Wednesday, August 6, 2014

Breastfeeding Obstacles: Battling Oversupply

When preparing for the birth of my first baby I read all sorts of books, websites, and took Bradley Method classes. We planned on a natural birth and I was certain I was going to breastfeed. I read a lot about boosting milk supply, because everywhere you read, and everyone you talk to, has a story about not making enough milk. When my milk didn't come in until the 5th day (thanks to a lazy latch), I got worried. However, I had no clue that I was about to face a problem that I never imagined could actually be a problem.
I dealt with the typical engorgement issues that you hear about when your milk first comes in. I would express a small amount just to make it possible for my daughter to latch. I was putting ice packs and warm compresses on to ease the pain. Nothing was working. The engorgement wasn't going away. To add to this, my baby was choking every time she ate. I had no clue what was going on. I was leaking several ounces out of the opposite breast when she ate, and waking up soaking wet every single night. My shirt, my sheets, my pillow, everything was soaked with milk. I tried cloth nursing pads and every brand of disposable one I could find. Nothing could contain all of my milk. I was frustrated.
Now in addition to the choking while eating, my daughter was spitting up during and after each feeding. I took her to the pediatrician and asked about reflux, allergies, anything. Everything checked out fine. I started pumping prior to feeding hoping that would help. Of course I know now that this was a big mistake. I didn't realize at the time that what I was dealing with was an oversupply. I had never heard of anyone actually making too much milk. The pumping I was doing was only making the problem worse. Every time I pumped, I was telling my body to make more milk. So while this temporarily helped my daughter, it was in the end making it worse.
Exhausted, frustrated, and tired of the pain of constant engorgement, I called my Bradley instructor, who is also a lactation consultant. She gave me a few suggestions to help with the oversupply, and suggested that a forceful letdown was more than likely what was causing the choking. She suggested lying back (like in a recliner) while nursing. This was extremely awkward, but did help some. When my letdown occurred, gravity helped. The milk dribbled out of her mouth rather than going forcefully down her throat. She also suggested I block feed. Basically this is feeding from only one breast at a feeding and sticking with that same side through 2 or more feedings. The idea is to help your body understand that it doesn't need to produce so much milk.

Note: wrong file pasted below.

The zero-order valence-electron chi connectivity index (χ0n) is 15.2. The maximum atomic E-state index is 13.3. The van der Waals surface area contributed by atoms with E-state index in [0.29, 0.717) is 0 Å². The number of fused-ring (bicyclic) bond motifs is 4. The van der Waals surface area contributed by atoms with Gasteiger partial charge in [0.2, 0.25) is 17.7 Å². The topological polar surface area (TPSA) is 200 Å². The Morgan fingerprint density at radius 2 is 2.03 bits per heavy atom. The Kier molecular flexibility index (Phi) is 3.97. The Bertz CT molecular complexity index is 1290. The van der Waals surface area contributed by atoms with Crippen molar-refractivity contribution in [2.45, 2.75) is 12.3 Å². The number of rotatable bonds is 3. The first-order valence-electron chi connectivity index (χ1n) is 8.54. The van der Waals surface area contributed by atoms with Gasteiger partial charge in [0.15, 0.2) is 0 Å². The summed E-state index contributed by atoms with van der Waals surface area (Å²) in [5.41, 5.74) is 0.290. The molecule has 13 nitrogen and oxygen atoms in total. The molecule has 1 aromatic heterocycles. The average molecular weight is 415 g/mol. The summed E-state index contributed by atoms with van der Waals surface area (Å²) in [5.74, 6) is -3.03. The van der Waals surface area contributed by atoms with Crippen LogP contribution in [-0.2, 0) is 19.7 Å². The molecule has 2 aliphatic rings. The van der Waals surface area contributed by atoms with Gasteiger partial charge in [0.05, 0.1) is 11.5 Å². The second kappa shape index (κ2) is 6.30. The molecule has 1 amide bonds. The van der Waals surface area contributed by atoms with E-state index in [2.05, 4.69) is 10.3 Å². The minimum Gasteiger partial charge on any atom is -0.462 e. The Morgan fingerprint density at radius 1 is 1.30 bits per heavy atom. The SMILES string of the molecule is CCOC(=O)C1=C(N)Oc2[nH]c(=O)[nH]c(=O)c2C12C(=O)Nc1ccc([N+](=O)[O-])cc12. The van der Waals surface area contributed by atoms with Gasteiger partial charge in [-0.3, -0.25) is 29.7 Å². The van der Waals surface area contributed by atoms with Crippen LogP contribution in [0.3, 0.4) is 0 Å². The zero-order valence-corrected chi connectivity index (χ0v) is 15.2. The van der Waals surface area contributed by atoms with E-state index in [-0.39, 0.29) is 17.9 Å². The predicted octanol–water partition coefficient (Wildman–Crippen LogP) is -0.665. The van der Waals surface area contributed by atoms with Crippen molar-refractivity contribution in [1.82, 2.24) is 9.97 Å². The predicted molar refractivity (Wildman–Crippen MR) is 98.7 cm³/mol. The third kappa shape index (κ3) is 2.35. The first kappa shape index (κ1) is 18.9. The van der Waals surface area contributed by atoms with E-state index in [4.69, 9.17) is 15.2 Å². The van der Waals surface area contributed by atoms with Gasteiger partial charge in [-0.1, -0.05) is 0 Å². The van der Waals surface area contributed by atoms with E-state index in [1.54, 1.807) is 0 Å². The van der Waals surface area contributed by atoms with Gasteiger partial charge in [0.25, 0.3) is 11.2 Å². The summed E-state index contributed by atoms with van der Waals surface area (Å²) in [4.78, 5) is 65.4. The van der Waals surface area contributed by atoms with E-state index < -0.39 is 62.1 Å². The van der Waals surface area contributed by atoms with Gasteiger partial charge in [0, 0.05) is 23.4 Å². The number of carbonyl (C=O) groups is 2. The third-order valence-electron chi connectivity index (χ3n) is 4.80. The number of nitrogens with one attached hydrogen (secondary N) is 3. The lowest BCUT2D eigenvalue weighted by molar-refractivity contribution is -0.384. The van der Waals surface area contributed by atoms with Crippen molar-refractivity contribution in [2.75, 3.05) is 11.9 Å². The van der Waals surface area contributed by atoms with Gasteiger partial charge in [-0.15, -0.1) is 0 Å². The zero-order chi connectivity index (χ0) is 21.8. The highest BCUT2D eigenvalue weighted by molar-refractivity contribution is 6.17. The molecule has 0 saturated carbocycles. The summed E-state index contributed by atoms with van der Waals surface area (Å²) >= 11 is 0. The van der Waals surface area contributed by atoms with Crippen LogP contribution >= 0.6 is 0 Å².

The block feeding was my saving grace. While my supply never dropped down to a normal level, it did help to calm it down a bit. The lying back while feeding wasn't always practical. It's fine when you are at home, but out in public, it's a bit difficult. I began carrying around a wet bag and some prefold diapers. I couldn't feel my letdown, so I would watch my baby's face. Her eyes would get big and her swallowing would change. I unlatched her and would catch the milk in the diaper. When the letdown finally stopped, I would latch her back on. It was a little awkward at times, but it was working.
I hoped that after awhile my letdown would slow down some. Unfortunately it didn't. But, my daughter got better at handling it. I no longer had to unlatch her to keep her from choking, she could handle it. Our nursing relationship continued until about a week before her sister was born when she decided to wean herself.
With my second baby I thought maybe my body would have figured it out and we wouldn't have the same issues. That didn't happen, but this time I was a little more prepared to deal with it. I had experience so it was just down to teaching her how to handle it. We dealt with a minor tongue tie and from that point on, our nursing relationship was great. This time around, unlike with my first baby, I could feel my letdown. Just like before, I would unlatch her, catch it in a diaper or towel, and then latch her back on. Eventually she too learned how to handle it. She happily nursed until I was 4 months pregnant with my son.
I now have a 5 month old baby boy. Once again, same issues. But this time there's no stress with it. I'm confident in my ability to handle the issues and this time began block feeding the day my milk came in. I know not to use a pump unless absolutely necessary and that it will get better. We did deal with a more significant latch issue this time around. My big boy came out very quickly causing a lot of bruising on his face and some tight jaw muscles. Poor guy couldn't open his mouth very wide, making his latch extremely shallow. A quick trip to a wonderful chiropractor when he was 4 days old fixed the problem. I fed him immediately after his adjustment and couldn't believe the difference. Nice wide open mouth and no pain for momma.
If you would have asked me in those first few weeks with my first baby, I would have told you I hated breastfeeding. I wanted to quit every single day. But now? I love the moments shared with each of them as I feed them. Even if it does include soaking wet diapers and clothes. I am so grateful for the people who encouraged me to keep going. I am especially grateful my husband who never once suggested I give up. And who woke up with me for every night feeding those first few weeks to help me get my babies latched, and handed me towels and changed our babies when we were soaked in milk. And although an oversupply is a real problem, I am so very grateful that I have enough to feed my babies.

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